Nursing homes provide care for those with more acute needs. They are staffed with registered nurses and care support workers. For those with complex care needs, sometimes nursing homes are the only option – however, specialist care at home can be organised for some complex and life-limiting health conditions. This will usually involve a wider support team that would likely include a community nurse, and a live-in care worker.
It’s a common misconception that residential and nursing homes are the same – and while sometimes they may be located in the same facility – they are not the same. Nursing homes are specifically tailored to those with advanced care needs – such as those with life limiting conditions.
Elderly assisted living
Assisted living is similar to residential care but with more independence. Generally it’s not appropriate for those who require more full-time care – but could be considered a good option for someone with some mobility issues, requiring a little extra support.
Arranging care yourself can seem like a daunting process, however we can help you understand the process and get started.
How to arrange care
The first step in arranging care is to understand the funding options available to you, and carry out a care needs assessment. From there you will have a better idea of what care best suits your circumstances.
You can arrange care in a few different ways – privately, with a fully managed agency or with an introductory agency like Elder.
Frequently asked questions
Do live-in carers provide overnight care?
Ours do. Whether it’s first thing in the morning or late at night, there’s always help on hand with a live-inself-employed carer.
Assistance at bedtime can prove key in giving your loved one a better night’s sleep, which can have a positive and lasting effect on wellbeing. And if your relative needs to get up in the middle of the night, live-inself-employed carers are perfectly placed to help them do it safely.
Learn more about elderly night-time care on our ‘Overnight care: how to help ageing parents’ page.
What is live-in care?
Live-in care is a form of elderly support in which aself-employed carer provides assistance in the care recipient’s own home.
This might just be during home visits scheduled throughout the week. Or it might involve a professionalself-employed carer moving in to offer 24-hour support, as it is with Elder. Your choice will depend on the extent of your loved one’s needs.
To find out more, we’ve put together some of the myths and misconceptions about home care for you to explore.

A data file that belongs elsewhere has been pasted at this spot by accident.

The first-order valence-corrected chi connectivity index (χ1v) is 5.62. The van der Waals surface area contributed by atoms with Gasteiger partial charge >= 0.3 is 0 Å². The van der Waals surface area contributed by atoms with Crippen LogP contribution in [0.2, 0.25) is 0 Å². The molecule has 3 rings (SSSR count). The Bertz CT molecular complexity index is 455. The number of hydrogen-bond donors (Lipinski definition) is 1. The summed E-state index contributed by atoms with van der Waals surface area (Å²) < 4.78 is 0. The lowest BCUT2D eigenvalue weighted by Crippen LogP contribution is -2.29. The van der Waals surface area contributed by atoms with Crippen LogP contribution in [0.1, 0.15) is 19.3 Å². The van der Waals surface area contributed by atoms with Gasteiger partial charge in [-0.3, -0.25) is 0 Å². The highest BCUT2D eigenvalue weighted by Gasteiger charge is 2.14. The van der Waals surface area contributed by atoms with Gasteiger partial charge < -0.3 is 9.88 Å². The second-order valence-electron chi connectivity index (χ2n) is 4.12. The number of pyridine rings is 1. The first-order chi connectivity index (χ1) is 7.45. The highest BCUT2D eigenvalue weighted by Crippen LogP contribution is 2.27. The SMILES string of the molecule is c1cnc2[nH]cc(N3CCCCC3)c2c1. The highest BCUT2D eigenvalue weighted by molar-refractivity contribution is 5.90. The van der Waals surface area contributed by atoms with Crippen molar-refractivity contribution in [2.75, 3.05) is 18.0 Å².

Will live-in self-employed carers cook for my loved one?
While visiting homeself-employed carers may not have time to prepare meals, this is one of the most important responsibilities of a live-inself-employed carer.
They’ll find out the sorts of things your loved one likes to eat, and get them involved in the prep if that’s something they’d like to do. But whipping up meals is just one part of a live-inself-employed carer’s role: they’ll also keep an eye on nutritional content to make sure your relative stays fit and healthy.
You can find out more about a live-inself-employed carer mealtime responsibilities on our ‘Nutrition: caring for elderly parents’ page.
What can I do to make my loved one’s home safer?
If your loved one is staying in their own home, you may want to make some changes to the way it’s laid out.
This may include moving furniture around or reducing what’s there altogether, and installing ramps, rails and stairlifts. You might also want to add security features, such as automatic cut-offs for cookers.
We’ve gone into all of these in more depth on our ‘Making homes safer for older people’ page.
How do live-in care and residential care homes differ?
There are some key differences between live-in care and residential care, and which you choose ultimately comes down to your personal circumstances.
The obvious one is that residential homes require your loved one to move out of their own home. This means they may not get to eat when they want to, or get out and about when it suits them. This isn’t the case with home care, which tends to be much more adaptive to their needs.
The other major difference is the cost and the provisions in place to support payment. This is a complicated subject, and we’ve broken it down for you on our ‘Home care or nursing home: what’s the difference?’ page.